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Movie Review

Cherubina

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Cherubina

Have you heard of Paul Cohen? I hadn't, yet I found his historical three-hander Cherubina eminently satisfying and well-constructed, with snappy dialogue and emotional depths that leave you pondering its characters long after the lights go up. Cohen, by the way, is self-producing a series of readings of his other plays at the Sanford Meisner Theatre Feb. 5-19, making it easy for those who love good drama to familiarize themselves with his work.

Cherubina is set in Russia mostly in 1913 (one scene takes place in 1921) and involves a triangle both literary and amorous. Crippled schoolteacher Elisa (Amanda Fulks) conspires with her editor friend Max (Jimmy Owens) to submit her poetry under the assumed glamorous persona of Cherubina de Gabriak after Nikolai (Teddy Bergman), the boyish, romantic, enthusiastic publisher of the literary magazine Apollon, rejects Elisa's work as having "no soul." (According to the press release, the play is based on a true story.) There have been similar plots before, but what sets this one apart is an undercurrent of yearning. Cohen poses a theatrical question by opening the play with a duel between Max and Nikolai that is cut short because Max loses his shoe. Thus, once the play flashes back to the story's beginning, we already know that something will go wrong, though we don't know what.

If you saw Tom Stoppard's The Coast of Utopia last season at Lincoln Center, you'll immediately recognize in Nikolai the nearly religious devotion to literature that the character embodies. But Cherubina requires no period knowledge to enter into the realms of longing these characters inhabit. Cohen's dialogue feels fresh and true: Complaining about her job as a schoolteacher, Elisa snaps, "I hate small children. I don't like their heads." In love with Cherubina, Nikolai observes that he has no interest in other women: "I see them on the street, and they look like friendly little dogs."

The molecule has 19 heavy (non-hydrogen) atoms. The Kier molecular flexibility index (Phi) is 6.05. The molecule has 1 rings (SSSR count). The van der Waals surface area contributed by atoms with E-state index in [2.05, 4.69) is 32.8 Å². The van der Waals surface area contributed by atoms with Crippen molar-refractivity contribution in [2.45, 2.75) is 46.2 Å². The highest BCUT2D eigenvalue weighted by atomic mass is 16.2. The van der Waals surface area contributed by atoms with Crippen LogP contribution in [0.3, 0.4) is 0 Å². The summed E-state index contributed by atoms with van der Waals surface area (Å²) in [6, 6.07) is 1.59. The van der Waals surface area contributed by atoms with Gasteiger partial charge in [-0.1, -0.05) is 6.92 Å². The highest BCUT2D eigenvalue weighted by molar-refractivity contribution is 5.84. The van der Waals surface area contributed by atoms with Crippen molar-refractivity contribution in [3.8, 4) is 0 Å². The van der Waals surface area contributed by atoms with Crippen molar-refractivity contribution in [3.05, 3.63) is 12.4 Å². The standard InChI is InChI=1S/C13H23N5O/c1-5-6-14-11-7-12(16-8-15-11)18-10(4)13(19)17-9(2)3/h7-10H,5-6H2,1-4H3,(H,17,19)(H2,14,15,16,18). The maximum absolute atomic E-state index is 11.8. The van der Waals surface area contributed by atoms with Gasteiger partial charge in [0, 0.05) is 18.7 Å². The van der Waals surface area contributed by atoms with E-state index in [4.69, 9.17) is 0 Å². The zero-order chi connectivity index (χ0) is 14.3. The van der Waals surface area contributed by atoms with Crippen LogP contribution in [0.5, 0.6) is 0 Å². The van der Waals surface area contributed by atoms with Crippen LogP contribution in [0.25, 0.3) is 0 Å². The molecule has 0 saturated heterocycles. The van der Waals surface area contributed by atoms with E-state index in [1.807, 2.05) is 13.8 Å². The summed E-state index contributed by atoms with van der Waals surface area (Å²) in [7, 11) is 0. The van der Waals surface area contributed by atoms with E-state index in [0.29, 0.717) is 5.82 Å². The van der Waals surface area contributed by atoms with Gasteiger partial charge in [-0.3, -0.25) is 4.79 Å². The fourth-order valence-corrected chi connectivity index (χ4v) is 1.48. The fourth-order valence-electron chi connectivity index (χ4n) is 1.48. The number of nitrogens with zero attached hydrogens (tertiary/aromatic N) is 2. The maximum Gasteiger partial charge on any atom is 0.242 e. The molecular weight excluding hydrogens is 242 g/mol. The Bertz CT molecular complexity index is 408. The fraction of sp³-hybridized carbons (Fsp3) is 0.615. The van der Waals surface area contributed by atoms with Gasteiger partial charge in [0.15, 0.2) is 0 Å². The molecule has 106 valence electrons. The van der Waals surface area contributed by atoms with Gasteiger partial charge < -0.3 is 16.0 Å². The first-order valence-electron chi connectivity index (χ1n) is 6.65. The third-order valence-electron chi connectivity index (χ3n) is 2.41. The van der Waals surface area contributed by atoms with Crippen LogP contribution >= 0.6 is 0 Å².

Fulks makes a moving Elisa, and as she grows more and more into Cherubina, the character blossoms before our eyes — and before the eyes of Max, her long-suffering, slightly lower-class pal who loves Elisa as she is. Owens lacks chemistry with Fulks, but his smart, nuanced delivery tells the story well. As Nikolai, Bergman throws himself about, creating an appealing and appallingly selfish adolescent. Director Alexis Poledouris keeps the action moving and elicits a first-rate performance from each actor. Gina Scherr's evocative set includes birch trees and books.

Cherubina is a solid, moving tale, with a simple set and three actors. It ought to be widely known.

Presented by Rebecca Lingafelter in association with Performance Lab 115

at the Sanford Meisner Theatre, 164 11th Ave., NYC.

Feb. 4-23. Thu.-Sun., 8 p.m.

(212) 352-3101 or (866) 811-4111 or www.theatermania.com.

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